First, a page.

(pp. 333–352)
  • Patric Wallin
https://doi.org/10.11647/obp.0203.15

16. Adult Education as a Means to Enable Polish Citizens to Question Media Coverage of Political Messages

(pp. 353–377)
  • Marta Zientek
https://doi.org/10.11647/obp.0203.16

17. Examining a Kazakh Student’s Biographical Narrative and the Discourses She Lives By

(pp. 383–402)
  • Rob Evans
https://doi.org/10.11647/obp.0203.17

18. The Needs of Low-Literate Migrants When Learning the English Language

(pp. 403–424)
  • Monica Mascarenhas
https://doi.org/10.11647/obp.0203.18

19. Uncovering Habitus in Life Stories of Muslim Converts

(pp. 425–444)
  • Simone R. Rasmussen
https://doi.org/10.11647/obp.0203.19

20. Participatory Approaches in Critical Migration Research: The Example of an Austrian Documentary Film

(pp. 445–459)
  • Annette Sprung
https://doi.org/10.11647/obp.0203.20

21. Decolonizing and Indigenizing Discourses in a Canadian Context

(pp. 465–484)
  • Adrienne S. Chan
https://doi.org/10.11647/obp.0203.21

22. Embedding Feminist Pedagogies of Care in Research to Better Support San Youth in South Africa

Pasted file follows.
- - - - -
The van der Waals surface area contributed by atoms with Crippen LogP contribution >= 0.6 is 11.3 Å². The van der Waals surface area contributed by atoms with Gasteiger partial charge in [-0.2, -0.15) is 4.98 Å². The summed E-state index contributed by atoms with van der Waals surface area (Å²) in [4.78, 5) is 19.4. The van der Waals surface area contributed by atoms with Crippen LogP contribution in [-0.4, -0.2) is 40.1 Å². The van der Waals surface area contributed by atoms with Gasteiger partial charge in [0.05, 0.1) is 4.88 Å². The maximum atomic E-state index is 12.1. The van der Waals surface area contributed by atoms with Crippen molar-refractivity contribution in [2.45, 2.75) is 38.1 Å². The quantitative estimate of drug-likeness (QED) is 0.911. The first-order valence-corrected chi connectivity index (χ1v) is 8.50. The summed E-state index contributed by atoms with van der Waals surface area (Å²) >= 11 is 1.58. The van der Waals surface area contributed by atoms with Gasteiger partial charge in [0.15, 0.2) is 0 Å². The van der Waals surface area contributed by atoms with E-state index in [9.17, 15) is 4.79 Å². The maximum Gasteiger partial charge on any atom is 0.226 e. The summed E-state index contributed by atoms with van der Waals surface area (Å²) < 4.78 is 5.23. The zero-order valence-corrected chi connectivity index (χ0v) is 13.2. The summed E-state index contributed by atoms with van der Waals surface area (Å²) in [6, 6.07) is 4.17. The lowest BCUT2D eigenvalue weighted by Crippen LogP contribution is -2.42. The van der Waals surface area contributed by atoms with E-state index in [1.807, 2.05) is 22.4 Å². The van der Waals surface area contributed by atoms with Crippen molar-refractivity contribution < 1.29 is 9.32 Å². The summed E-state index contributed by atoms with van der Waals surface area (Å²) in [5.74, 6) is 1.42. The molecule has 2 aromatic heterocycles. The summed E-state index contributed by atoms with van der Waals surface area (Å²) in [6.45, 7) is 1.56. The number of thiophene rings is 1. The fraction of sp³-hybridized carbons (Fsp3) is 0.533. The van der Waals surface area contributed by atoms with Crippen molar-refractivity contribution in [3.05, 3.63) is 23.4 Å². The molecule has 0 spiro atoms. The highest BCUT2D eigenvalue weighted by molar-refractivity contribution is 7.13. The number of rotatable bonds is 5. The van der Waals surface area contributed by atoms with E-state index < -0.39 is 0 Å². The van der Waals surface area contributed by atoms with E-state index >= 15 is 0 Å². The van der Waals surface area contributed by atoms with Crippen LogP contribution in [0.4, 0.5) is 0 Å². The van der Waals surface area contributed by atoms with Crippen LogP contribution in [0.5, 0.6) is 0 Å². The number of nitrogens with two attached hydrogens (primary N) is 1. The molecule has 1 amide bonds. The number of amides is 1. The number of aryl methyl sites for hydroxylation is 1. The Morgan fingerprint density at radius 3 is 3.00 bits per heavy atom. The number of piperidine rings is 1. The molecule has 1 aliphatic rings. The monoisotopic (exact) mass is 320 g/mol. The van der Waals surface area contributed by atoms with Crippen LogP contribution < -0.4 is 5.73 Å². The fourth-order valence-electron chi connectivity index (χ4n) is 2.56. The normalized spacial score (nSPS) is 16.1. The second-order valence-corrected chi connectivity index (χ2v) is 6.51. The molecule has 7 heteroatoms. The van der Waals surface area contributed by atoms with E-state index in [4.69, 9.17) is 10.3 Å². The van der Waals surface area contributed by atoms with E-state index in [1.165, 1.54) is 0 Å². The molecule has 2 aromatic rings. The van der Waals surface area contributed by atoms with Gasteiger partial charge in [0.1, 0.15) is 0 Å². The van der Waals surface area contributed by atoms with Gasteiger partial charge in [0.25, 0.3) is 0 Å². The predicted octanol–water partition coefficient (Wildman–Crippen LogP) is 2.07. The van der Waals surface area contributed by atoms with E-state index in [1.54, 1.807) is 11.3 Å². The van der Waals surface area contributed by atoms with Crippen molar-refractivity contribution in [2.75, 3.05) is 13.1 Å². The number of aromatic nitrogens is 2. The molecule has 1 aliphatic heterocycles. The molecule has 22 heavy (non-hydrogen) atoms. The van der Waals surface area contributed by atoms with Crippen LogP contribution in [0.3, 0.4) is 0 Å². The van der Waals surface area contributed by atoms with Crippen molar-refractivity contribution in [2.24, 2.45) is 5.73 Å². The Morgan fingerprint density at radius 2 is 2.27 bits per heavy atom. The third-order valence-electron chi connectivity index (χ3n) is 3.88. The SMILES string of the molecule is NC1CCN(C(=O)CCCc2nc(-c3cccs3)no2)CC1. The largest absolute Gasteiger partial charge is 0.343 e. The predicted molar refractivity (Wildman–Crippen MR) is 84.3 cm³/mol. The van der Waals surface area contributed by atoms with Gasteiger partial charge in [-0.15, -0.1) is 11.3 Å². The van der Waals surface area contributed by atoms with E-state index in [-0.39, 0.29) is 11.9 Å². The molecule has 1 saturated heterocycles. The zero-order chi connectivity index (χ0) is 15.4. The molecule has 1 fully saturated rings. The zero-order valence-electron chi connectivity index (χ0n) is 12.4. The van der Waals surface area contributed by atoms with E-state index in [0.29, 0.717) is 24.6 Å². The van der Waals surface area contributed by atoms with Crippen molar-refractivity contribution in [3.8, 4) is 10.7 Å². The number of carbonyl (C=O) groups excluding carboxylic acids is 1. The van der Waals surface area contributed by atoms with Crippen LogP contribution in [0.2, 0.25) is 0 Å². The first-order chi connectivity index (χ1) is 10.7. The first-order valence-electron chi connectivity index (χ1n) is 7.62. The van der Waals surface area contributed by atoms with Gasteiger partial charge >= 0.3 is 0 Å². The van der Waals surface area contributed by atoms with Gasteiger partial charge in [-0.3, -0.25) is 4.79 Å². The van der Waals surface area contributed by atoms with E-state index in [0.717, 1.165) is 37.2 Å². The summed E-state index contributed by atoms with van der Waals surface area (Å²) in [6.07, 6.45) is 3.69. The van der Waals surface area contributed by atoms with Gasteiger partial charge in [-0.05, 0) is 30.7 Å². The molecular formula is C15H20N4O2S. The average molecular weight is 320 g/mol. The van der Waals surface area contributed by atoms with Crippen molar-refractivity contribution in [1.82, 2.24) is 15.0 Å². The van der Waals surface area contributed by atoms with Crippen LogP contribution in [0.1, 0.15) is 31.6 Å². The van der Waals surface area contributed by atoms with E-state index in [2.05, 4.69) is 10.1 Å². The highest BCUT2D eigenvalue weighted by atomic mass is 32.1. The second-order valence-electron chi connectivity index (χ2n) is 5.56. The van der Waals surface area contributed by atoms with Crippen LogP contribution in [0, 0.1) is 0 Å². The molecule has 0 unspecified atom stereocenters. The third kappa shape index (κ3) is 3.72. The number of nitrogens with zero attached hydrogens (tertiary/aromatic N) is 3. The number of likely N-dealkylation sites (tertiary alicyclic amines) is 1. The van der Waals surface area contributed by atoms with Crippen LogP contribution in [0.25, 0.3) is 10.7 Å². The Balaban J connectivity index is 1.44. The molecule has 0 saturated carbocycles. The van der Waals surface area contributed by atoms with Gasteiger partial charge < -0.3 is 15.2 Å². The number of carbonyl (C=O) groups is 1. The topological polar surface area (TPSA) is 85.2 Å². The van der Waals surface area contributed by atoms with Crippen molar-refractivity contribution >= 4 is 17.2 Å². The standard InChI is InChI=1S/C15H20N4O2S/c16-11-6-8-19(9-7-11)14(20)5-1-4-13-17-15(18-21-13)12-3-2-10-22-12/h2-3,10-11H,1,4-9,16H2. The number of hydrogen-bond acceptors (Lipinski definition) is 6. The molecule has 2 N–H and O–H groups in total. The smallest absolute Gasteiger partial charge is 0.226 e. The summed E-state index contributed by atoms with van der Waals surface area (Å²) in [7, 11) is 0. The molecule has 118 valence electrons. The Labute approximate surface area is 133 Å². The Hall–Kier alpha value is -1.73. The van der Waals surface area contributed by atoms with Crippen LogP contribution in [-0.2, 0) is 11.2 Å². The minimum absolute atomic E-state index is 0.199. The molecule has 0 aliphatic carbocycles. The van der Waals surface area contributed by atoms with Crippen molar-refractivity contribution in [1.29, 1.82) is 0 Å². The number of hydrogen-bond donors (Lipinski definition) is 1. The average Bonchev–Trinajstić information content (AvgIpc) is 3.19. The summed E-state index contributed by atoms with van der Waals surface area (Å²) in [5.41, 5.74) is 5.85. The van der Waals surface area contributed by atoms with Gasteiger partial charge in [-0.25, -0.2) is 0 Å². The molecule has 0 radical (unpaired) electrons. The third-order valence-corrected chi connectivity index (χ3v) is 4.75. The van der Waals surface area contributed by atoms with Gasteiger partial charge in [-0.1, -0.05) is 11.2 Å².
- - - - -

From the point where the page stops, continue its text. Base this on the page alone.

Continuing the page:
(pp. 485–500)
  • Outi Ylitapio-Mäntylä
  • Mari Mäkiranta
https://doi.org/10.11647/obp.0203.22

23. From Defender to Offender: British Female Ex-Military Re-Joining Civilian Society

(pp. 501–516)
  • Linda Cooper
https://doi.org/10.11647/obp.0203.23

24. UK Senior Citizens Learn Filmmaking as a Creative Pathway to Reflection and Fulfilment

(pp. 517–543)
  • Teresa Brayshaw
  • Jenny Granville
https://doi.org/10.11647/obp.0203.24

25. Diversifying Discourses of Progression to UK Higher Education Through Narrative Approaches

(pp. 549–568)
  • Laura Mazzoli Smith
https://doi.org/10.11647/obp.0203.25

26. Using Journaling and Autoethnography to Create Counter-Narratives of School Exclusion in Britain

(pp. 569–586)
  • Helen Woodley
https://doi.org/10.11647/obp.0203.26

27. Reflections on a Creative Arts Project to Explore the Resilience of Young Adults with a Muslim Background in Finland

(pp. 587–608)
  • Helena Oikarinen-Jabai
https://doi.org/10.11647/obp.0203.27

28. Discourses, Cultural narratives, and Genre in Biographical Narratives: A Personal Overview

(pp. 609–619)
  • Marianne Horsdal
https://doi.org/10.11647/obp.0203.28

Learning from Narratives, Discourses and Biographical Research: An Afterword

(pp. 621–632)
  • Hazel R. Wright
  • Marianne Høyen
https://doi.org/10.11647/obp.0203.29

Narrative, Discourse, and Biography: An Introductory Story

(pp. 1–21)
  • Hazel R. Wright
  • Marianne Høyen
https://doi.org/10.11647/obp.0203.30

Contributors

Hazel R. Wright

(editor)
Visiting Fellow at Anglia Ruskin University

Marianne Høyen

(editor)
Associate Professor at Aarhus University